out=list(tete)
                    out[i]=a
                    out=tuple(out)
# if not not already in the set of the root, create root level + 1
                    if out not in dics:
                        dics[out]=level+1
    level+=1
# At the end of the loop, display all generations
for i in dics:
    print(dics[i],i)

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Thanks Chris for the thread!! I am just looking the video, I "ll try to play around and understand! I would like it to connect from physics point of view! Also a comment these root system looks similar to cellular automata of Steven Wolfram. Btw in Stephen’s Wolfram physics project he has some related stuff where he starts with a string and a associated rule and in each step there are branches where sometimes I think(depending to the rule) it converges.
https://www.wolframphysics.org/technical-introduction/the-updating-process-for-string-substitution-systems/string-substitution-systems/#p-201

Hi Alain, I made a small programm in mathematica where I checked with Norman’s video it looks ok and I agree with you. So, to further check with you for Root = {1,0,0,0}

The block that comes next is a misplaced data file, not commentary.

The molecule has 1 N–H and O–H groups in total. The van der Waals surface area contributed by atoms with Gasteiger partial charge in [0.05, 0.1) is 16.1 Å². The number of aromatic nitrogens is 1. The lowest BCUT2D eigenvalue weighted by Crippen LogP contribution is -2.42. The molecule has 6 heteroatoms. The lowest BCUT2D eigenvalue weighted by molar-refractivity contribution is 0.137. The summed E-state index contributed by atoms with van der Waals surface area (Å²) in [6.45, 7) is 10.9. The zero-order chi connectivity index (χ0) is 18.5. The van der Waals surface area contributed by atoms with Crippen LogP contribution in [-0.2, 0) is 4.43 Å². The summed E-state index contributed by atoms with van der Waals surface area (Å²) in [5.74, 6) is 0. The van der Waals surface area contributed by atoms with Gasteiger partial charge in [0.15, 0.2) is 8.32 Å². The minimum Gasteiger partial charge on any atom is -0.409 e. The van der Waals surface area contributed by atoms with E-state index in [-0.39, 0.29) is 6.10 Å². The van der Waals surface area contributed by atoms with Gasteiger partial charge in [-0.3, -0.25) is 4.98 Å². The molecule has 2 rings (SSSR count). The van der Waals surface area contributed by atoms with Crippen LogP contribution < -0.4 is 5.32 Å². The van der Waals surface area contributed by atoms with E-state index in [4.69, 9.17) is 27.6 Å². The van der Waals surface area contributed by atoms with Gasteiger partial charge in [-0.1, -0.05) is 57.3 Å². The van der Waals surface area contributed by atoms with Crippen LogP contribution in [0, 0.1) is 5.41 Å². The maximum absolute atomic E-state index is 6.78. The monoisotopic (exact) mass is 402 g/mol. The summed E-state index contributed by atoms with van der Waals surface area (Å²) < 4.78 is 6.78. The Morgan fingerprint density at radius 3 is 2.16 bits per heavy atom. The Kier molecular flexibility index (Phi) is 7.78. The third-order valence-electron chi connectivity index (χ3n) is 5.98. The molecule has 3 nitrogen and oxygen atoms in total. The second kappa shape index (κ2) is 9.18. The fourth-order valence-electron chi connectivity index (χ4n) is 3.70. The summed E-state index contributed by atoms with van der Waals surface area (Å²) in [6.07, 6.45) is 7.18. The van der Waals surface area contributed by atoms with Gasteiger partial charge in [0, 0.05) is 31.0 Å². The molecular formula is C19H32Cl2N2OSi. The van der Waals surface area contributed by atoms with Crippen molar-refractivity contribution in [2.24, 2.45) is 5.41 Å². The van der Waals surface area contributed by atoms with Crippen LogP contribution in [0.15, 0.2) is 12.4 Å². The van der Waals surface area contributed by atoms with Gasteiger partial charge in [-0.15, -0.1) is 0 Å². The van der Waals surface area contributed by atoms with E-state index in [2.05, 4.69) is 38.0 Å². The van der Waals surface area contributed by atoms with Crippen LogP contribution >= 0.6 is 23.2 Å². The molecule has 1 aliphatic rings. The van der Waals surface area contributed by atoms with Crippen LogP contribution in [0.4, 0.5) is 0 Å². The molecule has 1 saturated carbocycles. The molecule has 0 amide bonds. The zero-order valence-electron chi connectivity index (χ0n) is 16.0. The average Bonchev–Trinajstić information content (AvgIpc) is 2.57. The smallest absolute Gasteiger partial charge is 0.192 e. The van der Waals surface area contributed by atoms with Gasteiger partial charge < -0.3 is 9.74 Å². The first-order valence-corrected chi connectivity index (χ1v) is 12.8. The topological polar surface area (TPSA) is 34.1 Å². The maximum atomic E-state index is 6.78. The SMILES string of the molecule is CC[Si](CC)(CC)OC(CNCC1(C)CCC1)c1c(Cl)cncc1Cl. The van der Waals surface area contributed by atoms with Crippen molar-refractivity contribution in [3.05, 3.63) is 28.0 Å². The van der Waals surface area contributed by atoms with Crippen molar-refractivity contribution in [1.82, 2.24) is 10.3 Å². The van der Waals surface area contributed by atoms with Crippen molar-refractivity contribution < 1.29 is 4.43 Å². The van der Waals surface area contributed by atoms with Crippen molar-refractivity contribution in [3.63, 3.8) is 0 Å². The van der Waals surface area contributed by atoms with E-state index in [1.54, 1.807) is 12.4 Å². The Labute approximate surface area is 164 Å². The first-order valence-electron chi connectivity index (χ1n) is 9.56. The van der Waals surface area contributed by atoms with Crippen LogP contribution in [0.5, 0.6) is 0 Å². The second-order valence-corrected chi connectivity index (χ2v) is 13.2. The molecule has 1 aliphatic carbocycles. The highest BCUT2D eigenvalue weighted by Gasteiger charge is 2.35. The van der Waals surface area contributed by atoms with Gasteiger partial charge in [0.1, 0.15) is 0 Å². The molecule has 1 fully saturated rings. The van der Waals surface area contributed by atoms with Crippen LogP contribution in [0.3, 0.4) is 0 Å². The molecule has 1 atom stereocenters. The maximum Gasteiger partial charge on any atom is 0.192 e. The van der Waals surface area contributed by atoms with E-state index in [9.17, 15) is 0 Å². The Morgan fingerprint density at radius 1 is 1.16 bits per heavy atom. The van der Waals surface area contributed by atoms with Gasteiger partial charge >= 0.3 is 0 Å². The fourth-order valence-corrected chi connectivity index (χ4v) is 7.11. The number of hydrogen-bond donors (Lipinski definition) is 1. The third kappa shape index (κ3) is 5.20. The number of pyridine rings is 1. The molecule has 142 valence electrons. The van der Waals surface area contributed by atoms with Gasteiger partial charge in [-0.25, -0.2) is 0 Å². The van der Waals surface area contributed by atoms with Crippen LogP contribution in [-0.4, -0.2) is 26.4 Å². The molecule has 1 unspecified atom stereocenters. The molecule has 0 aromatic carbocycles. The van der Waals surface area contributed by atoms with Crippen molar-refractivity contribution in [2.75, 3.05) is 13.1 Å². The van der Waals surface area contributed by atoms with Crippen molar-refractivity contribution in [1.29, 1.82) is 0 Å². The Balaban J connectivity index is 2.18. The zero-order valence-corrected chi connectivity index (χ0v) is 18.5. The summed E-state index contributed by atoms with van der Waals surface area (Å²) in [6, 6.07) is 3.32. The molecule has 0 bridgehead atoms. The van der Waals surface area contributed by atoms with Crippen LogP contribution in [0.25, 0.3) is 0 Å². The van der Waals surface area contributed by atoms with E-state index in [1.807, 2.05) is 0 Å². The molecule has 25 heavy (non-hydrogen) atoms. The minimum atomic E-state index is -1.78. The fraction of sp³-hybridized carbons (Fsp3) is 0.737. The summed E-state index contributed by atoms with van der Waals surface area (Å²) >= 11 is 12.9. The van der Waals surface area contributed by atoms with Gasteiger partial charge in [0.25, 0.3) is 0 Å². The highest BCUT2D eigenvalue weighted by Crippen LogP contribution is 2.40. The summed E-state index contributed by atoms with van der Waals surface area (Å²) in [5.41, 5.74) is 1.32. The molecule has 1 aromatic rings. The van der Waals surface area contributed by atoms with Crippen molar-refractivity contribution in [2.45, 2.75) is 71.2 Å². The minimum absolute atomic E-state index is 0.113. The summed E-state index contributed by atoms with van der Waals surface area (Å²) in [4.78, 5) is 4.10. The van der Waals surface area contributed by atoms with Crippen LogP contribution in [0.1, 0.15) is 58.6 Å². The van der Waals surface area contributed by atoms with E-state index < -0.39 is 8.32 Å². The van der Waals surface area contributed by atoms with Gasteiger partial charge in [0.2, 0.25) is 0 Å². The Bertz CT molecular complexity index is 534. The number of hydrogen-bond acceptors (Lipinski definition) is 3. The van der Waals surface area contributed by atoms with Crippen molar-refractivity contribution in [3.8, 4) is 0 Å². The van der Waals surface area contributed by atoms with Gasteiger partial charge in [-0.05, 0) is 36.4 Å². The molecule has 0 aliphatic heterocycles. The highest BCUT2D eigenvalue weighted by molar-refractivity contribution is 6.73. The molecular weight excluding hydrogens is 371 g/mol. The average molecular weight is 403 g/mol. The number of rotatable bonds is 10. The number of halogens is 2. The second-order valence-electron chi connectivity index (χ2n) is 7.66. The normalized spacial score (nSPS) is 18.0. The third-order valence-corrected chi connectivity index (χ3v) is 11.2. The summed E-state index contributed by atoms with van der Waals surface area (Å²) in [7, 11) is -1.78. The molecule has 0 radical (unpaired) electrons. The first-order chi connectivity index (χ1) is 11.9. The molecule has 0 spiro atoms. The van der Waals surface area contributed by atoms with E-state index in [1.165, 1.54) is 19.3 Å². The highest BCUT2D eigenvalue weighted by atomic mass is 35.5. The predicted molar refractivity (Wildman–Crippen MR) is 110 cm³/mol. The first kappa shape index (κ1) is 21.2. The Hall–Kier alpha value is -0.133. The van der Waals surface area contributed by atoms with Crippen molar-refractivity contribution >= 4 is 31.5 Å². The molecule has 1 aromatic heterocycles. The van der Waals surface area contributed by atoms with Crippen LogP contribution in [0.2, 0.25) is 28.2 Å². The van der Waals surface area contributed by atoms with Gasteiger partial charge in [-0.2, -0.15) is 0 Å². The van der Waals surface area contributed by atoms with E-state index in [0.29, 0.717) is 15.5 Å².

I get the following ,

Root = {1,0,0,0}

Level=2 {{1,0,1,0},{1,0,0,1}}

Level=3 {{1,1,1,0},{1,0,1,2},{1,0,2,1}}

Level=4 {{1,1,1,2},{2,0,1,2},{1,0,2,2},{2,0,2,1},{1,2,2,1}}

Level=5 {{2,1,1,2},{1,1,3,2},{2,0,3,2} ,{3,0,2,2}, {1,2,2,2}, {2,2,2,1}, {2,0,2,3}}

On my side, I obtain more roots for (1,0,0,0) than you:
Level 1 : same result
Level 2 : same result
Level 3 : your results and (0, 0, 1, 0),(0, 0, 0, 1)
Level 4 : your results and (0, 1, 1, 0),(0, 0, 1, 1)
Level 5 : your results and (0, 1, 0, 0),(0, 1, 1, 1),(2, 0, 1, 1)

If I take the the first guy on your second generation {1,0,1,0}, I obtain 4 roots in next generation
(0, 0, 1, 0), (1, 1, 1, 0), (1, 0, 0, 0), (1, 0, 1, 2)

                         1
                        /  \
If you start with   0 - 1 - 0    and you apply the transformation